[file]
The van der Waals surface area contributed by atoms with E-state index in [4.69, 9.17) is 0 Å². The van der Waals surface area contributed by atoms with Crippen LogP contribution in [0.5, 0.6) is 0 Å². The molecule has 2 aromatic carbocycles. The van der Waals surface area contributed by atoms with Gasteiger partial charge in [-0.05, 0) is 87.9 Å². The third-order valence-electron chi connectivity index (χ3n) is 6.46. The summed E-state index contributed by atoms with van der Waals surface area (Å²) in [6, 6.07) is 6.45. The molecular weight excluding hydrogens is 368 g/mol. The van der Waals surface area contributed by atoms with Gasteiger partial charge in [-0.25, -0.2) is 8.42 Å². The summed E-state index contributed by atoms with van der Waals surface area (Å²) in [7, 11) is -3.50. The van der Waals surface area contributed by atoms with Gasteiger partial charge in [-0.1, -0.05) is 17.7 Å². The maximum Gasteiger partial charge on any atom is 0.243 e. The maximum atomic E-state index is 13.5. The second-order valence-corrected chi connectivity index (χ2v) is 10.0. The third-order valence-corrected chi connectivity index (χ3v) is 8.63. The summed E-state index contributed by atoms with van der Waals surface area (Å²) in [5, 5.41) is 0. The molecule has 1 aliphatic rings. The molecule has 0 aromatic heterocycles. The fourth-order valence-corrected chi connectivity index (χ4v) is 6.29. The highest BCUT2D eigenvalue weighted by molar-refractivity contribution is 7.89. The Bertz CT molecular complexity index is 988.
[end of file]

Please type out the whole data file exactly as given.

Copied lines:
The van der Waals surface area contributed by atoms with E-state index in [4.69, 9.17) is 0 Å². The van der Waals surface area contributed by atoms with Crippen LogP contribution in [0.5, 0.6) is 0 Å². The molecule has 2 aromatic carbocycles. The van der Waals surface area contributed by atoms with Gasteiger partial charge in [-0.05, 0) is 87.9 Å². The third-order valence-electron chi connectivity index (χ3n) is 6.46. The summed E-state index contributed by atoms with van der Waals surface area (Å²) in [6, 6.07) is 6.45. The molecular weight excluding hydrogens is 368 g/mol. The van der Waals surface area contributed by atoms with Gasteiger partial charge in [-0.25, -0.2) is 8.42 Å². The summed E-state index contributed by atoms with van der Waals surface area (Å²) in [7, 11) is -3.50. The van der Waals surface area contributed by atoms with Gasteiger partial charge in [-0.1, -0.05) is 17.7 Å². The maximum Gasteiger partial charge on any atom is 0.243 e. The maximum atomic E-state index is 13.5. The second-order valence-corrected chi connectivity index (χ2v) is 10.0. The third-order valence-corrected chi connectivity index (χ3v) is 8.63. The summed E-state index contributed by atoms with van der Waals surface area (Å²) in [5, 5.41) is 0. The molecule has 1 aliphatic rings. The molecule has 0 aromatic heterocycles. The fourth-order valence-corrected chi connectivity index (χ4v) is 6.29. The highest BCUT2D eigenvalue weighted by molar-refractivity contribution is 7.89. The Bertz CT molecular complexity index is 988.